Alex Albon’s running in a Formula E car may have only lasted a matter of hours but his brief tenure was one of the more dramatic episodes in the all-electric championship’s history.
His exit from a plum seat at Nissan, as it embarked on its maiden campaign after brand transfer from Renault, bound instead for Formula 1 came in the autumn of 2018. It was so sudden that it effectively placed Albon on strike action at the 2018 pre-season test at Valencia.
He had been officially confirmed alongside Sebastien Buemi at the team that September just after a two-day test was organised at the tiny Calafat test track in Spain.
It was there that Albon tested the Gen2 car in great secrecy. So secret in fact that images from the test have never previously been released. Until now.
At that time, Albon’s progression to potential F1 driver seemed all but over. He was without options despite a strong bounce-back Formula 2 season in 2018 with DAMS following a difficult, injury-hit 2017 with ART.
He won at Baku, Silverstone, the Hungaroring and Sochi in 2018 and was beaten in the title chase only by George Russell and Lando Norris.
But Albon was skint. So much so that the late Jean-Paul Driot, patriarch and founder of DAMS and its e.dams off-shoot, had part-financed his seat for 2018, which had started on a race-by-race basis.
Driot knew that Albon would cut the mustard in Formula E and, after Nicolas Prost was released from his seat in the spring of 2018, Albon was targeted. This had been made easier after Albon impressed the team with his performance at the Formula E Marrakesh rookie test in January 2018, which came even before he’d laid a glove on F2 that year.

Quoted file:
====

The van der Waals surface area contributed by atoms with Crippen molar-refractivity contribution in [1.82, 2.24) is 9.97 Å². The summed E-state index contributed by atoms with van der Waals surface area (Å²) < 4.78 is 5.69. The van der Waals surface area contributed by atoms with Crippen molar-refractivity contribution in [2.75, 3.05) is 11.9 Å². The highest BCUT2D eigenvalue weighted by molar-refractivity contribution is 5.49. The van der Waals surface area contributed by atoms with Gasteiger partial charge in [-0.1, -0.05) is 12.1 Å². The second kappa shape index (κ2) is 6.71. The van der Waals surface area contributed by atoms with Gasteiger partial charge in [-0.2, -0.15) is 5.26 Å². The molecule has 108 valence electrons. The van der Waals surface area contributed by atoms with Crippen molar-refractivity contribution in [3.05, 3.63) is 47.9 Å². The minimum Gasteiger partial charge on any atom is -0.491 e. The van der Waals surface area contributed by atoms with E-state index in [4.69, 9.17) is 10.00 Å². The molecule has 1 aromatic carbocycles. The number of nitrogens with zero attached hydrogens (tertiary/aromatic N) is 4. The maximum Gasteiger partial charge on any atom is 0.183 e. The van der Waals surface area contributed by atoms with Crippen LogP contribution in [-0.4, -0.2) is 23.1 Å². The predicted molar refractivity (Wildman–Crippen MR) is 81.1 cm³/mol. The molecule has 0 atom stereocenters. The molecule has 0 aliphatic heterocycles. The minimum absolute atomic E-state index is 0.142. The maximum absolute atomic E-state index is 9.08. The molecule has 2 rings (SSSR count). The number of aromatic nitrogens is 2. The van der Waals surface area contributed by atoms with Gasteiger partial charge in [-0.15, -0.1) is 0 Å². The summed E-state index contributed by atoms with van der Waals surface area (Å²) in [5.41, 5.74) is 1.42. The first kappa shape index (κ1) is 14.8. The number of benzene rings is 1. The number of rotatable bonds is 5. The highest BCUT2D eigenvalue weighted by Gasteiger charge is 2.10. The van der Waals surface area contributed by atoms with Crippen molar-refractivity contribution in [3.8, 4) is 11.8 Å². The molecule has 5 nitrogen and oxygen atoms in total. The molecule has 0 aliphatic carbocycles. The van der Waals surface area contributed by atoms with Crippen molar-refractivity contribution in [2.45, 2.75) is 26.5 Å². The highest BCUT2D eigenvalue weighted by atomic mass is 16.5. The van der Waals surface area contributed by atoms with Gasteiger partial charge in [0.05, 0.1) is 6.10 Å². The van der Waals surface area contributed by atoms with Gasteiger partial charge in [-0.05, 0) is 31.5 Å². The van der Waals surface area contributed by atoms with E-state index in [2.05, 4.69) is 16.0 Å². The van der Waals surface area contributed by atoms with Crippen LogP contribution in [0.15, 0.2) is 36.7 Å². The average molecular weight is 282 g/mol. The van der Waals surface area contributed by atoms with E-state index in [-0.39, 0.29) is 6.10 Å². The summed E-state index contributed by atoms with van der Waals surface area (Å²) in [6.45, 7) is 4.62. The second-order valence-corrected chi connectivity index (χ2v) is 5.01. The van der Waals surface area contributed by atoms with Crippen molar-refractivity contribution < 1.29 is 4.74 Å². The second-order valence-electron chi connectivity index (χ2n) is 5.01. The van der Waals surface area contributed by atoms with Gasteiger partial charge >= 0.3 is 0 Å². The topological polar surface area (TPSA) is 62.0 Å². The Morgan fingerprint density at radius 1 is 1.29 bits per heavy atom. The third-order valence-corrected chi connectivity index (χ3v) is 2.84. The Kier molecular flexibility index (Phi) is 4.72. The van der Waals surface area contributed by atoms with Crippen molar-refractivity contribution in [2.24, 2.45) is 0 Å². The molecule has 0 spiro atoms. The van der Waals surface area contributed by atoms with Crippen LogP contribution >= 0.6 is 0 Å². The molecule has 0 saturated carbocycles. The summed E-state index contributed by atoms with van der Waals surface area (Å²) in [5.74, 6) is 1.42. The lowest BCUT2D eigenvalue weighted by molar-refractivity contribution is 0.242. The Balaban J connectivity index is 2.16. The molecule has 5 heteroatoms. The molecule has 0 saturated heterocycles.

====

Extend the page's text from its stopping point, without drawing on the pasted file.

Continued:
Seven months later the deal for a race seat in Formula E was done relatively swiftly after the British-Thai driver had finished third in the Spa F2 race in August of that year.
One of the few people to attend Albon’s secret Calafat test was e.dams technical director, Vincent Gaillardot (pictured above).
A veteran of racing, spanning stints in F1 with Ligier, Renault and Williams, Gaillardot has no doubt that Albon would have gone on to become an E-Prix winner.
“We knew him from F2 obviously, and he was super quick and confident,” Gaillardot tells The Race. “Doing development with a young driver is great but still they have to reach another level in Formula E and he knew that.
“But definitely, we could see in Alex that he had the right performance level to be competitive with a series specificity like Formula E, even though every driver needs some time to adapt towards the challenge.
“We were at the end of the development of the car, but you could feel that he was committed because he is a professional driver. It was still a big opportunity to be part of this project for him and he looked strong in that test.
“It was quite positive. He got to understand how it all worked and obviously that year also we had a very innovative lay-out for the car.”
Gaillardot refers here to a twin-motor system that he innovated that season, the first of the Gen2 era. It became a cause celebre as the season wore on after rival teams queried the nature of how it was deploying its power and its application on track.
The set-up was effectively banned at the end of the 2018-19 much to the chagrin of the team, especially its often firebrand leader Driot, who vented on the decision in his remarkable last public appearance at the Bern E-Prix in June 2019 before his death that August.
But that was a future tumult. In October of 2018, Albon arrived at Valencia on the first morning of the pre-season test and was in a very different frame of mind compared to a few weeks before at Calafat.